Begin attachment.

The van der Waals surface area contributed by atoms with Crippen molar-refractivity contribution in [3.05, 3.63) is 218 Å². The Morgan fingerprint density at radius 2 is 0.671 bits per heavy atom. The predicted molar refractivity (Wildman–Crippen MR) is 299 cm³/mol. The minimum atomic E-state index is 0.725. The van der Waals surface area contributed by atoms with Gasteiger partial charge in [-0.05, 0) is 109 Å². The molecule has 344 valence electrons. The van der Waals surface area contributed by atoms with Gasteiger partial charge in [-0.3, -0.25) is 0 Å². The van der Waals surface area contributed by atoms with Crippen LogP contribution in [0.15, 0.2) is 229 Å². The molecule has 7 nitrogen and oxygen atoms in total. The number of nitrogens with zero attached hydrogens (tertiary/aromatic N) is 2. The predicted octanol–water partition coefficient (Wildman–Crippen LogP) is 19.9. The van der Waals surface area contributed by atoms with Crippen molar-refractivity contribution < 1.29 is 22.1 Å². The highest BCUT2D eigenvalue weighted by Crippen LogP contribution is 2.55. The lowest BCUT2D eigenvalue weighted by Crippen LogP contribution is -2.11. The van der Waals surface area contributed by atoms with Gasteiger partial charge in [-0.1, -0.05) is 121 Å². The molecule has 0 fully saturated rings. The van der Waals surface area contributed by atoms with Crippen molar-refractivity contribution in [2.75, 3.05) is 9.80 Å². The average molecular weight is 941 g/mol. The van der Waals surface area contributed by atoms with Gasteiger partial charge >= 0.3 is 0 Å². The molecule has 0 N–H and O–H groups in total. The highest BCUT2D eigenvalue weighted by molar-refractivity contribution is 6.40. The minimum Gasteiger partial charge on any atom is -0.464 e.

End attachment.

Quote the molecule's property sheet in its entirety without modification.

The van der Waals surface area contributed by atoms with Crippen molar-refractivity contribution in [3.05, 3.63) is 218 Å². The Morgan fingerprint density at radius 2 is 0.671 bits per heavy atom. The predicted molar refractivity (Wildman–Crippen MR) is 299 cm³/mol. The minimum atomic E-state index is 0.725. The van der Waals surface area contributed by atoms with Gasteiger partial charge in [-0.05, 0) is 109 Å². The molecule has 344 valence electrons. The van der Waals surface area contributed by atoms with Gasteiger partial charge in [-0.3, -0.25) is 0 Å². The van der Waals surface area contributed by atoms with Crippen LogP contribution in [0.15, 0.2) is 229 Å². The molecule has 7 nitrogen and oxygen atoms in total. The number of nitrogens with zero attached hydrogens (tertiary/aromatic N) is 2. The predicted octanol–water partition coefficient (Wildman–Crippen LogP) is 19.9. The van der Waals surface area contributed by atoms with Crippen molar-refractivity contribution < 1.29 is 22.1 Å². The highest BCUT2D eigenvalue weighted by Crippen LogP contribution is 2.55. The lowest BCUT2D eigenvalue weighted by Crippen LogP contribution is -2.11. The van der Waals surface area contributed by atoms with Gasteiger partial charge in [-0.1, -0.05) is 121 Å². The molecule has 0 fully saturated rings. The van der Waals surface area contributed by atoms with Crippen molar-refractivity contribution in [2.75, 3.05) is 9.80 Å². The average molecular weight is 941 g/mol. The van der Waals surface area contributed by atoms with Gasteiger partial charge >= 0.3 is 0 Å². The molecule has 0 N–H and O–H groups in total. The highest BCUT2D eigenvalue weighted by molar-refractivity contribution is 6.40. The minimum Gasteiger partial charge on any atom is -0.464 e.